California Forensics Lab Wins Kudos for Green Design

California Forensics Lab Wins Kudos for Green Design

A new forensics lab in California is taking center stage this Earth Day for its innovative use of energy, natural light, and building materials. The 29,000-square-foot San Mateo Forensics Laboratory and Coroner’s Office was named to the 2003 "Top 10 Green Projects" list by the American Institute of Architects Committee on the Environment. The annual Earth Day list recognizes architectural design solutions that protect and enhance the environment.

Designed by the San Francisco office of Hellmuth, Obata + Kassabaum (HOK), the $12 million facility provides an environment for County investigators to analyze criminal evidence such as DNA samples; blood, drug, and human tissue samples; firearms; and documents for the county's law enforcement agencies.

But some of the building’s most productive work is performed on the roof, where a sophisticated photovoltaic system harnesses enough energy to power 200 homes. A half-acre of 1,418 solar electric panels powers the building from the electricity it generates. By avoiding the purchase of fossil-fuel generated electricity, the system spares the environment from emissions of nitrogen oxides, sulfur dioxide and carbon dioxide -– contributors to smog, acid rain and global warming. Over the next 25 years, the solar-generated electricity should reduce emissions of carbon dioxide by 6,841 tons – equivalent to planting 320,000 trees or removing 1,600 cars from the state’s highways.

Other environmental innovations incorporated into the building are daylight harvesting, natural ventilation, energy-efficient fume hoods, efficient HVAC systems, architectural sun control, advanced lighting controls, green building materials, and an aggressive construction waste recycling plan.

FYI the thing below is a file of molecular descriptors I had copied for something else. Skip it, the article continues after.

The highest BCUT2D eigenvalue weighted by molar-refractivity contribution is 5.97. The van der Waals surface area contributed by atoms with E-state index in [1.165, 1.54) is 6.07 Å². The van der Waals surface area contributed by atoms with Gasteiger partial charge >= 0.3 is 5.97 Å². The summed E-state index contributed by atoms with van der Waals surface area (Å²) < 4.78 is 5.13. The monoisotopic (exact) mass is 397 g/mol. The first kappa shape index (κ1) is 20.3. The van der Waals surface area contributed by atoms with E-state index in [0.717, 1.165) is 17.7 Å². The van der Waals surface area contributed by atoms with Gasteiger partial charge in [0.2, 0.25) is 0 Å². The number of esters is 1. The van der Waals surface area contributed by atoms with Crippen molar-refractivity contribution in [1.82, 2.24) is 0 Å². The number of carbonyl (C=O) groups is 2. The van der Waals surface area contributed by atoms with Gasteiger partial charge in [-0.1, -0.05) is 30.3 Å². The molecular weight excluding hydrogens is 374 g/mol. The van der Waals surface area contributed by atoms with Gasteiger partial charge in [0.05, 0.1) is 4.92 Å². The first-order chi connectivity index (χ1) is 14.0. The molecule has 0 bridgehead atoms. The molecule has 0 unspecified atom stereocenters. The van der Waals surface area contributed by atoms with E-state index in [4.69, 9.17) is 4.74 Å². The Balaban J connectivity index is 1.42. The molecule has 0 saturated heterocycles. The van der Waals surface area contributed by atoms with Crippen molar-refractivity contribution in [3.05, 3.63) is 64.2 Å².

“With energy conservation at the forefront of people’s concerns –- especially in California -– we believed it was important for our building to be designed with systems that consume the least amount of energy and with building materials produced using minimum amounts of energy,” says Alan Bright, AIA, vice president of HOK San Francisco. “This building serves as an environmental benchmark as well as a prototype for all future facilities in San Mateo County.”

The single-story building is made of simple materials such as local concrete block, aluminum metal panels, and glass. Very few artificial lights are necessary during the day, and the design integrates operable windows in office areas with the HVAC system to minimize air conditioning losses while windows are open.

Launched in 1998, the “Top 10 Green Projects” program recognizes projects that integrate architecture, technology and natural systems to create exemplary design solutions. Projects are evaluated for their contributions to their sites and ecosystems, connections to the surrounding community, use of high-performance technologies, energy and water conservation, and use of environmentally preferable materials.

Previous HOK projects that have been named to the Top 10 Green Projects list include:
  • Edificio Malecon Office Tower -– Buenos Aires, Argentina (2002)
  • National Wildlife Federation Headquarters –- Reston, Virginia (2002)
  • NIDUS Center for Scientific Enterprise –- St. Louis, Missouri (2001),
  • World Resources Institute Headquarters Office -– Washington, D.C. (2000)
  • Missouri Historical Society Museum Expansion and Renovation -– St.
    Louis, Missouri (1999)
  • SC Johnson Wax Commercial Products Headquarters -– Racine, Wisconsin
    (1998)
The AIA Committee on the Environment represents more than 1,600 AIA architects committed to making sustainable design integral to the practice of architecture. The Top Ten Green Projects initiative was developed in partnership with the U.S. Department of Energy.